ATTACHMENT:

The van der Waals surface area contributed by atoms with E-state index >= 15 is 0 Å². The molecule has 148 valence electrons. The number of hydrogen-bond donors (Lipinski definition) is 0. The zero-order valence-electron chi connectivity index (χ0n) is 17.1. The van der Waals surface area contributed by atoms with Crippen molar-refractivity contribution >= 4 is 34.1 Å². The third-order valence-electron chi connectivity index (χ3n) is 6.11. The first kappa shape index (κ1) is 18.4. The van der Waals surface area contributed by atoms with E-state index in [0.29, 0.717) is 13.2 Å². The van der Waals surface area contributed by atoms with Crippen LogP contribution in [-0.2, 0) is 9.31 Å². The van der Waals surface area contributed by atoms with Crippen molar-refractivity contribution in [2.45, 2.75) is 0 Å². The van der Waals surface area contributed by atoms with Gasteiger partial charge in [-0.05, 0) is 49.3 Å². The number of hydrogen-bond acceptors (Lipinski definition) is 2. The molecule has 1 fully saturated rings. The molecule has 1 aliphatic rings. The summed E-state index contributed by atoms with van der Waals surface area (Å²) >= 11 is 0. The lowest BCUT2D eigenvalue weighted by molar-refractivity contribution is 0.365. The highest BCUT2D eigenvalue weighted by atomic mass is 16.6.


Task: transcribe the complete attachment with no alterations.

The van der Waals surface area contributed by atoms with E-state index >= 15 is 0 Å². The molecule has 148 valence electrons. The number of hydrogen-bond donors (Lipinski definition) is 0. The zero-order valence-electron chi connectivity index (χ0n) is 17.1. The van der Waals surface area contributed by atoms with Crippen molar-refractivity contribution >= 4 is 34.1 Å². The third-order valence-electron chi connectivity index (χ3n) is 6.11. The first kappa shape index (κ1) is 18.4. The van der Waals surface area contributed by atoms with E-state index in [0.29, 0.717) is 13.2 Å². The van der Waals surface area contributed by atoms with Crippen LogP contribution in [-0.2, 0) is 9.31 Å². The van der Waals surface area contributed by atoms with Crippen molar-refractivity contribution in [2.45, 2.75) is 0 Å². The van der Waals surface area contributed by atoms with Gasteiger partial charge in [-0.05, 0) is 49.3 Å². The number of hydrogen-bond acceptors (Lipinski definition) is 2. The molecule has 1 fully saturated rings. The molecule has 1 aliphatic rings. The summed E-state index contributed by atoms with van der Waals surface area (Å²) >= 11 is 0. The lowest BCUT2D eigenvalue weighted by molar-refractivity contribution is 0.365. The highest BCUT2D eigenvalue weighted by atomic mass is 16.6.